Dr Gondwe supported the Chairperson’s proposal to hand the matter over to SIU for further investigation. The SIU had the capacity to determine whether there had been due diligence, and other red flags and irregularities. There had been several red flags around the transaction, including secrecy and other aspects of the deal. For example, Treasury had been left out of the picture, despite Treasury holding the purse strings of the country and had bailed SAA out a number of times. She hoped the SIU investigation would shed some light on the Committee's questions.

Ms N Mhlongo (EFF) said that there was no crisis at SAA. The crisis was man-made, to pave the way for the Takatso deal. The only thing SAA needed was proper management, political guidance and direction, and an appetite from government to save SAA and ensure that SAA became a strategic entity.

She agreed that the matter had to be investigated further, and that the SIU was best suited to investigate the deal.

The Committee could not lightly accept the Minister’s announcement that the deal had been cancelled. SAA had almost sold 51% of its shares without due process being followed. The matter had to be investigated to determine whether everything had been done above board. The letter from the former DG indicated that he had not signed the documents that the DPE had submitted to suggest that the process of appointing Takatso was above board. The Committee did not have the expertise to authenticate the signature. A proper investigation body had to investigate the matter.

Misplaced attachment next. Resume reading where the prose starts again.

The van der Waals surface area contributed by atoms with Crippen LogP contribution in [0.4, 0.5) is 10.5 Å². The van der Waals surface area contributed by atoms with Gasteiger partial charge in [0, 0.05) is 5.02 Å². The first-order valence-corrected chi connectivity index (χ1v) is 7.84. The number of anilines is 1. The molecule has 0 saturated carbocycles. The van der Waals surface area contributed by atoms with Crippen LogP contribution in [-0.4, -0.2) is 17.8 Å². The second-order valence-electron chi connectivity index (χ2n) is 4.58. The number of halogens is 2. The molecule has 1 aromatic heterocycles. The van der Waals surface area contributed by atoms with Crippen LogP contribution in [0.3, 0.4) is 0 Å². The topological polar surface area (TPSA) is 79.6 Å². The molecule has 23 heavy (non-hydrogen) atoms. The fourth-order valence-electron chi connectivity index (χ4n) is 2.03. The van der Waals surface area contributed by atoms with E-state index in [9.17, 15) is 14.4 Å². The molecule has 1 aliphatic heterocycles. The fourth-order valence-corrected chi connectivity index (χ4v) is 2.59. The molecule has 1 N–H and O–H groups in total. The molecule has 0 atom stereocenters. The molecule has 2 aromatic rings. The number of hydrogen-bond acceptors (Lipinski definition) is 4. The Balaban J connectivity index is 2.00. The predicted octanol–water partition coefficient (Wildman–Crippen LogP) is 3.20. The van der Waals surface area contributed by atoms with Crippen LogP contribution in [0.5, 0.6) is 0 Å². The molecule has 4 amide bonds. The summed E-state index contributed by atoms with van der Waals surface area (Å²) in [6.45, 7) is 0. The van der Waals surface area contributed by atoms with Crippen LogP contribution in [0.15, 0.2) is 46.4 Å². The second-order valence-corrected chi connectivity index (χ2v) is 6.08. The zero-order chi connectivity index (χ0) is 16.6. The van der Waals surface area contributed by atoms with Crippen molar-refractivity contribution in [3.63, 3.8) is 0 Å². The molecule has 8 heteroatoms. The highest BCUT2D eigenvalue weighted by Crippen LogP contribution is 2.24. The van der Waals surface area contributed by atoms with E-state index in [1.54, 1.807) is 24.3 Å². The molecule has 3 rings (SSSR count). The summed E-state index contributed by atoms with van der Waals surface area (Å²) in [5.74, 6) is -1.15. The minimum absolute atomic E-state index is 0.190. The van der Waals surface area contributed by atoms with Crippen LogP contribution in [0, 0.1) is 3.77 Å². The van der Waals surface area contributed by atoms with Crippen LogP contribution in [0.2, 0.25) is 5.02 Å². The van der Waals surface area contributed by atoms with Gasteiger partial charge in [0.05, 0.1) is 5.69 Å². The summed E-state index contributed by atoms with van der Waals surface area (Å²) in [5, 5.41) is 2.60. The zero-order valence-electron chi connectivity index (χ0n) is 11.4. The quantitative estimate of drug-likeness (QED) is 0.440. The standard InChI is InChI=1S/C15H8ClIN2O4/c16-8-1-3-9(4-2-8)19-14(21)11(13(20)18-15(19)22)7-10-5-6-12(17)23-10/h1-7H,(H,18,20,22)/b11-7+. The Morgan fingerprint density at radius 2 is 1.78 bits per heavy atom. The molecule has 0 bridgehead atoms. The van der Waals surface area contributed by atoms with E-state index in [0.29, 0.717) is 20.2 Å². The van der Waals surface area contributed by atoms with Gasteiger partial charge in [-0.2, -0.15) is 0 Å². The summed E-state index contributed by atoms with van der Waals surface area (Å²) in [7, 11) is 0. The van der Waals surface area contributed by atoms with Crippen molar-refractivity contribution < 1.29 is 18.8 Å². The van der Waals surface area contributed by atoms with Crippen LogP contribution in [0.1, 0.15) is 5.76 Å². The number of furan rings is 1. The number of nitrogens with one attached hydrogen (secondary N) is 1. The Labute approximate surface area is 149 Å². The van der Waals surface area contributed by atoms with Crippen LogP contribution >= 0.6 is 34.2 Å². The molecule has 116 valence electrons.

Ms Mhlongo said that there was no concrete evidence to support the utterances of the Minister. The Minister had said that an evaluation would be done, and that a new evaluation of SAA had been done. Based on the legal advice received, there was no evidence to support that there had been further evaluations of SAA. This meant that the evaluation had been done during COVID-19, when flights had been grounded and were not fully operational.

Ms Mhlongo referred to the Evaluation Committee meeting that had highlighted the four shortlisted potential SEPs. She was unsure whether there were minutes and an attendance register of the meeting.

She said that the Committee could not make a final conclusion on the matter. The Committee was able to browse through the documents, but had not been able to fully engage with the documents when the Minister had shared them. The Committee had been given a short period of time to look at the documents, but they were not able to read them fully. It was not always the case that a legal opinion was correct. For example, the previous Speaker of Parliament had received a legal opinion on the issue of “pay back the money” which had stated that it was correct, but the decision was later taken to the Constitutional Court and it was found that the legal advice was incorrect. The Committee could not conclude the report based entirely on the legal advice received. There were cases where the legal advice was incorrect.

Ms Mhlongo said that the Committee was not allowed to read the documents fully. Continuing in this manner suggested that the Committee had given in to the Minister. The documents of the SAA-Takatso deal remained confidential. How could the documents still be confidential when the deal had been cancelled?